Laying engineered flooring

Here’s a step-by-step guide to help a DIY enthusiast install an engineered wood floor over a concrete base. 

First, you need to do a moisture vapour transmission rate test. This test will determine the moisture levels of the slab. Concrete is porous in nature and the water vapour from the ground below may get trapped under the wood flooring and cause mould to grow.  

If the results from the test show a significant amount of moisture, a concrete sealer should be installed to block the pores and reduce water absorption. 

Then, you need to place the engineered wood flooring in the room where it will be installed - ideally for around 3 or 4 days - so it can get used to the room temperature and humidity.  

Next, ensure that the concrete slab is thoroughly cleaned and dried before the installation. 

After cleaning, you can begin fitting the engineered flooring, which can be done in two ways: 

  • Glue-down installation – This installation method uses a bonding agent (adhesive) over the subfloor (concrete in this instance) before fitting the wood flooring. The adhesives we sell include Sika T54 Adhesive, the Sika AcouBond system and our own Tradeline range.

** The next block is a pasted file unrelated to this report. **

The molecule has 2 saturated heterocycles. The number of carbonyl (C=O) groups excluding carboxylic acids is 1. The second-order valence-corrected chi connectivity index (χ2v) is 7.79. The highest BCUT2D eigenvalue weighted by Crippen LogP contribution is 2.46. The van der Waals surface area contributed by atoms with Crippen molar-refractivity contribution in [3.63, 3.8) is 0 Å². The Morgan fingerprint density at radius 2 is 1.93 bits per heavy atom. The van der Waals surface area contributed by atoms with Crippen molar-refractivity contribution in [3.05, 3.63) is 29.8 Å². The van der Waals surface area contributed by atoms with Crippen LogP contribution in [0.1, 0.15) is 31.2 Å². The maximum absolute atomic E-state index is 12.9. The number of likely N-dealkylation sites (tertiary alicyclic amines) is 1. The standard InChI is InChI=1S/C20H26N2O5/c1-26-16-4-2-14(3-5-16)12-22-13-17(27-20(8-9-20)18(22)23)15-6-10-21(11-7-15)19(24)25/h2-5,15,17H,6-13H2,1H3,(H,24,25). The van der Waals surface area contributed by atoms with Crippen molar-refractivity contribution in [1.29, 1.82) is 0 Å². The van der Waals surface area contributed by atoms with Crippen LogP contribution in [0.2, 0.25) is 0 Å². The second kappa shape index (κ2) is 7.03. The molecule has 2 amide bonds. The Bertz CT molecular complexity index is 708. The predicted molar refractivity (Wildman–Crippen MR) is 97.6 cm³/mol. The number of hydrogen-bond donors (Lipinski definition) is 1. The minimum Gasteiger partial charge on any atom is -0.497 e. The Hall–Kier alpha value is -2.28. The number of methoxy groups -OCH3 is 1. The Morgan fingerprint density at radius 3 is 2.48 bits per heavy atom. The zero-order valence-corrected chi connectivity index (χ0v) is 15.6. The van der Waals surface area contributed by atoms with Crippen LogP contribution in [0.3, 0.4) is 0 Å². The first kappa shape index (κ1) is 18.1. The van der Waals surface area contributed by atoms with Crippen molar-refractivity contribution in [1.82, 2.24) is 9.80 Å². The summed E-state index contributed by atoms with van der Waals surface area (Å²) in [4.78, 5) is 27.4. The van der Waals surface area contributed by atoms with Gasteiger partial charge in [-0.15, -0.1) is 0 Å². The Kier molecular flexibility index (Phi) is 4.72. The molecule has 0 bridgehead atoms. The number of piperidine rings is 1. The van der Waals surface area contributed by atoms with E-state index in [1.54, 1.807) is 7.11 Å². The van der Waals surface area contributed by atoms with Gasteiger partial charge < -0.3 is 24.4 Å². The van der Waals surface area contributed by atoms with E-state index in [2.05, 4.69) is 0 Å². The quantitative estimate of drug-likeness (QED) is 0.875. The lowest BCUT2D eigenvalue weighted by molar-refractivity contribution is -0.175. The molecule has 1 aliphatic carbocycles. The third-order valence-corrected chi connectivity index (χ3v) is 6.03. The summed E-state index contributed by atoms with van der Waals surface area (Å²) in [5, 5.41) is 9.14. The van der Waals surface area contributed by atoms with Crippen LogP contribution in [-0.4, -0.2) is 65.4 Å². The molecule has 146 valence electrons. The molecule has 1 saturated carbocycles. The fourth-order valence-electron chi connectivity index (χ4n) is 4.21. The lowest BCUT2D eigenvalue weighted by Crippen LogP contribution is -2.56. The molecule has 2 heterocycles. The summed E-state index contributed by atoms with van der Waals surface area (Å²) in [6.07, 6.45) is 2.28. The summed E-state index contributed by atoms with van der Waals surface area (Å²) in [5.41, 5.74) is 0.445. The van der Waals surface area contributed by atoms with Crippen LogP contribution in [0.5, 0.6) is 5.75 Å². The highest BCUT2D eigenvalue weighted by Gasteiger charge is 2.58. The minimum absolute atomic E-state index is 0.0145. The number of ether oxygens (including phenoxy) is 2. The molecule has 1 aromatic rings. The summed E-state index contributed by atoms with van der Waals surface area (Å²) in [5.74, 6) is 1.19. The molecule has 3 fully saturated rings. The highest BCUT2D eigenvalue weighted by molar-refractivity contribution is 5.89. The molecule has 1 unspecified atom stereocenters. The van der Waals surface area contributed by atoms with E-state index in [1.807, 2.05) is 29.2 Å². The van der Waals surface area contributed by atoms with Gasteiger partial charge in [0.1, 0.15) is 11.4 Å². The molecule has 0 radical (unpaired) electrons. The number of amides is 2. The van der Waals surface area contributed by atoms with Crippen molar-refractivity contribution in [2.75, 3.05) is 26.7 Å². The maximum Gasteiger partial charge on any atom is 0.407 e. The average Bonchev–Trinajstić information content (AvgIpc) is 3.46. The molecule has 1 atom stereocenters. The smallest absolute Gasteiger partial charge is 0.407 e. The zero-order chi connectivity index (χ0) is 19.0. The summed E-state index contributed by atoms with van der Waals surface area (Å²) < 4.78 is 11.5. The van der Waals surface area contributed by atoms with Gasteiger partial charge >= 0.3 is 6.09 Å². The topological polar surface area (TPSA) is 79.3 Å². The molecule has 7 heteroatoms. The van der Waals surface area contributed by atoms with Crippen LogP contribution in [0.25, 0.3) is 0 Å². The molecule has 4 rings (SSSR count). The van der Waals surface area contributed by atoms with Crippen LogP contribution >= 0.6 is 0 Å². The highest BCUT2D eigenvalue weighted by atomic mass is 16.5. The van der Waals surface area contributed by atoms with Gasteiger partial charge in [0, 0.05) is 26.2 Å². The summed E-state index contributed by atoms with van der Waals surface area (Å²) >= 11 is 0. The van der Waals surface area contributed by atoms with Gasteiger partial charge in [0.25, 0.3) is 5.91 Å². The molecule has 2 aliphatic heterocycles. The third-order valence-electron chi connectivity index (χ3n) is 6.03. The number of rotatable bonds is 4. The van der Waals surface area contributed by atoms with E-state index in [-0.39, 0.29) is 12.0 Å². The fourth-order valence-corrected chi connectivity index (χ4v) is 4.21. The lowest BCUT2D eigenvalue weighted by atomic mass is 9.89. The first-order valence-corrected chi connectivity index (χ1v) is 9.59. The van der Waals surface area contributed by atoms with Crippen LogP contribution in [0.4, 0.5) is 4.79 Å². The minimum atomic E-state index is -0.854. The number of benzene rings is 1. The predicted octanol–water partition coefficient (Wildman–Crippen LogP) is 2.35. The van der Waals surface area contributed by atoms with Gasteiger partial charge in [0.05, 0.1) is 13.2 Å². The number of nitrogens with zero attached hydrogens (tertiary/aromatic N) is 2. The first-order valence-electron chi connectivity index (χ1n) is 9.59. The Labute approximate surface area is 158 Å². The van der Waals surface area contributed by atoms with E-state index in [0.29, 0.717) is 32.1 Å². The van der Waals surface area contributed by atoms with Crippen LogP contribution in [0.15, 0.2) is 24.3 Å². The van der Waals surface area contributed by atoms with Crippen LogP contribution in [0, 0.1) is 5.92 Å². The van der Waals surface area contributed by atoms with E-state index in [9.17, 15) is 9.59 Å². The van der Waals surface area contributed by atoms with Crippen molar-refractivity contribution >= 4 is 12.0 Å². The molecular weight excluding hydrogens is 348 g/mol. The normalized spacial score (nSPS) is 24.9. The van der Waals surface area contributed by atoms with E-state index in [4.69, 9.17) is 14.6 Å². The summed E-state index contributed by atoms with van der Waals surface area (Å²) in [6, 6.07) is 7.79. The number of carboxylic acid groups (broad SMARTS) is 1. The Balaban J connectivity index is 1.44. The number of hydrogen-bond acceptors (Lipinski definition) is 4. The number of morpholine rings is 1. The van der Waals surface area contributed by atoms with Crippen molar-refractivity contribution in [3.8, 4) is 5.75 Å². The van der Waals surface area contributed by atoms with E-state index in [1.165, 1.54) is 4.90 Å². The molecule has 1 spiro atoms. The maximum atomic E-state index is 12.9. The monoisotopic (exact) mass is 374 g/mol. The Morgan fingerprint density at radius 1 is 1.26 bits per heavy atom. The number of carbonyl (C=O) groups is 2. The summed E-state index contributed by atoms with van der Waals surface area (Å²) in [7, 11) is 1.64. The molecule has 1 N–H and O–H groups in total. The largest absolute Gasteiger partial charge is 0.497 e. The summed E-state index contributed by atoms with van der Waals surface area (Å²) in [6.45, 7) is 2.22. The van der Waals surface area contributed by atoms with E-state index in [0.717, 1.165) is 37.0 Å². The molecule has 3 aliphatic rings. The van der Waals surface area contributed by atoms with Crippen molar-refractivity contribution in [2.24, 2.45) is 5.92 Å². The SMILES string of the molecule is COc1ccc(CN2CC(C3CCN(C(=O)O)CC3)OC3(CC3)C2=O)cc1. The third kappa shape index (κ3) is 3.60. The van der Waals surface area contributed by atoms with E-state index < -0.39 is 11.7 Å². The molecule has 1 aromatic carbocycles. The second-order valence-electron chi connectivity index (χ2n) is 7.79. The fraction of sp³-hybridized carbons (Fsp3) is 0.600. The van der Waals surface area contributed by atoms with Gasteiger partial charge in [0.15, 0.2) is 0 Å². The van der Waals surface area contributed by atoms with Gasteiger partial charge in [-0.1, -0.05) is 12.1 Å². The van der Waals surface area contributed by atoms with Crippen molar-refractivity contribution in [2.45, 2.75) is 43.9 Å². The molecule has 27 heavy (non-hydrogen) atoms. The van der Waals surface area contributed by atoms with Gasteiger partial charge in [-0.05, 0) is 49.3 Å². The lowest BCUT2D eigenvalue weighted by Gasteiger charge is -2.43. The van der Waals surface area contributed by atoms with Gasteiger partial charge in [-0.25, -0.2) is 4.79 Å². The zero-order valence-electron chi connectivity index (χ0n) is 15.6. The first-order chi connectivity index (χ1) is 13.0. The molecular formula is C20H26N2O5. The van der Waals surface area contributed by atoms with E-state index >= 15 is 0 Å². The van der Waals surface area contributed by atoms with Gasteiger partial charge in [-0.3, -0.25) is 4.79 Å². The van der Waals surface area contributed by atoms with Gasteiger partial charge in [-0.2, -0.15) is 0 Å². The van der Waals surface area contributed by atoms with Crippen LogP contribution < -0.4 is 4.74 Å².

• Floating installation – This installation method relies on the weight of the wooden flooring to keep it in place.

Before commencing the installation, make sure to fully read the manufacturer's guidelines and use their recommended installation method. It is important to note that if engineered wood floor is not properly installed, it will not be covered by the manufacturer's warranty.  

Both solid wood flooring and engineered wood flooring can be laid onto a concrete subfloor. The installation process is slightly different for each, but by following the correct steps it can be done without any problems. Solid wood flooring is made from one single piece of wood, and can be highly sensitive to changes in temperature and humidity as this can cause the wood to expand and contract.